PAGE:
Recommendations for Japan: Dedicate more government resources to anti-trafficking efforts, including dedicated law enforcement units, trafficking-specific shelters, and legal aid for victims of trafficking; consider drafting and enacting a comprehensive anti-trafficking law prohibiting all forms of trafficking and prescribing sufficiently stringent penalties; significantly increase efforts to investigate, prosecute, and assign sufficiently stringent jail sentences to acts of forced labor, including within the foreign trainee program, and ensure that abuses reported to labor offices are referred to criminal authorities for investigation; enforce bans on deposits, punishment agreements, withholding of passports, and other practices that contribute to forced labor in the foreign trainee program; continue to increase efforts to enforce laws and stringently punish perpetrators of forced prostitution; make greater efforts to proactively investigate and, where warranted, punish government complicity in trafficking or trafficking-related offenses; further expand and implement formal victim identification procedures and train personnel who have contact with individuals arrested for prostitution, foreign trainees, or other migrants on the use of these procedures to identify a greater number of trafficking victims; ensure that victims are not punished for unlawful acts committed as a direct result of being trafficked; establish protection policies for all victims of trafficking, including male victims and victims of forced labor; ensure that protection services, including medical and legal services, are fully accessible to victims of trafficking by making them free and actively informing victims of their availability; and more aggressively investigate and, where warranted, prosecute and punish Japanese nationals who engage in child sex tourism.
The Japanese government took modest, but overall inadequate, steps to enforce laws against trafficking during the reporting period; while the government reportedly increased its law enforcement efforts against forced prostitution, it did not report any efforts to address forced labor. Japan does not have a comprehensive anti-trafficking law, but Japan's 2005 amendment to its criminal code, which prohibits the buying and selling of persons, and a variety of other criminal code articles and laws, could be used to prosecute some trafficking offenses. However, it is unclear if the existing legal framework is sufficiently comprehensive to criminalize all severe forms of trafficking in persons. These laws prescribe punishments ranging from one to 10 years' imprisonment, which are sufficiently stringent and generally commensurate with penalties prescribed for other serious crimes. During the reporting period, the government reported 19 investigations for offenses reported to be related to trafficking, resulting in the arrest of 24 individuals under a variety of laws, including immigration and anti-prostitution statutes. Given the incomplete nature of the government's data, it is not clear how many of these involve actual trafficking offenses. The government convicted 14 individuals of various trafficking-related offenses, though most were convicted under statutes other than those for human trafficking crimes. Of these 14 convicted offenders, six received non-suspended jail sentences ranging from 2.5 to 4.5 years plus fines, six received suspended jail sentences of approximately one to two years plus fines, and one was ordered to only pay a fine. Ten cases were not prosecuted for lack of evidence. These law enforcement efforts against sex forms of trafficking are an increase from the five convictions reported last year. The National Police Agency (NPA), Ministry of Justice, Bureau of Immigration, and the Public Prosecutor's office regularly trained officers on trafficking investigation and prosecution techniques, including training programs conducted by IOM and NGOs. In July 2010, the government distributed a 10-page manual to assist law enforcement, judicial and other government officers in identifying and investigating trafficking offenses and implementing victim protection measures.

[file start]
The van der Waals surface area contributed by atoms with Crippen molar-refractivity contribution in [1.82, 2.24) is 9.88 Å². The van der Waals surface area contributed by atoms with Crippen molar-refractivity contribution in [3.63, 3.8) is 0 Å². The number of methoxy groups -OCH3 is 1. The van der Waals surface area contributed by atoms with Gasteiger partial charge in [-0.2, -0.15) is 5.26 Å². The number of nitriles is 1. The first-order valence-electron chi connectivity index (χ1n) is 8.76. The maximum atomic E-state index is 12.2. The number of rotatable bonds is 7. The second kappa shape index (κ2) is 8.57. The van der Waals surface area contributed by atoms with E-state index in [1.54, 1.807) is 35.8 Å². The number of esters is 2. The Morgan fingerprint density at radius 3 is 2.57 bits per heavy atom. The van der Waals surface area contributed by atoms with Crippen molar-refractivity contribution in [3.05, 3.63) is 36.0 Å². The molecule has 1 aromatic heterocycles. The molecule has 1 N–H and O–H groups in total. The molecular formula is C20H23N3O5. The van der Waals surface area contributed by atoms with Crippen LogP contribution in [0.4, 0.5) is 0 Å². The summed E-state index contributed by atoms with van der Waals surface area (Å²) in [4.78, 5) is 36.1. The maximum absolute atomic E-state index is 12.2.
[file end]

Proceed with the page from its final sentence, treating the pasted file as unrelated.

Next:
Nonetheless, Japan made inadequate efforts to criminally investigate and punish acts of forced labor. Article 5 of Japan's Labor Standards Law prohibits forced labor and prescribes a penalty of one to 10 years' imprisonment or a fine ranging from $2,400 to $36,000, but is generally limited to acts committed by the employer. A July 2010 government ordinance bans the practices of requiring deposits from applicants to the foreign trainee program and imposing fines for misbehavior or early termination. Despite the availability of these prohibitions, however, authorities failed to arrest, prosecute, convict, or sentence to jail any individual for forced labor or other illegal practices contributing to forced labor in the foreign trainee program. The government investigated only three cases of suspected forced labor during the reporting period. Most cases of abuse taking place under the foreign trainee program are settled out of court or through administrative or civil hearings, resulting in penalties which are not sufficiently stringent or reflective of the heinous nature of the crime, such as fines. For example, in November 2010, the Labor Standards Office determined that a 31-year-old Chinese trainee officially died due to overwork; although he had worked over 80 hours per week for 12 months preceding his death without full compensation, the company received only a $6,000 fine as punishment and no individual was sentenced to imprisonment or otherwise held criminally responsible for his death.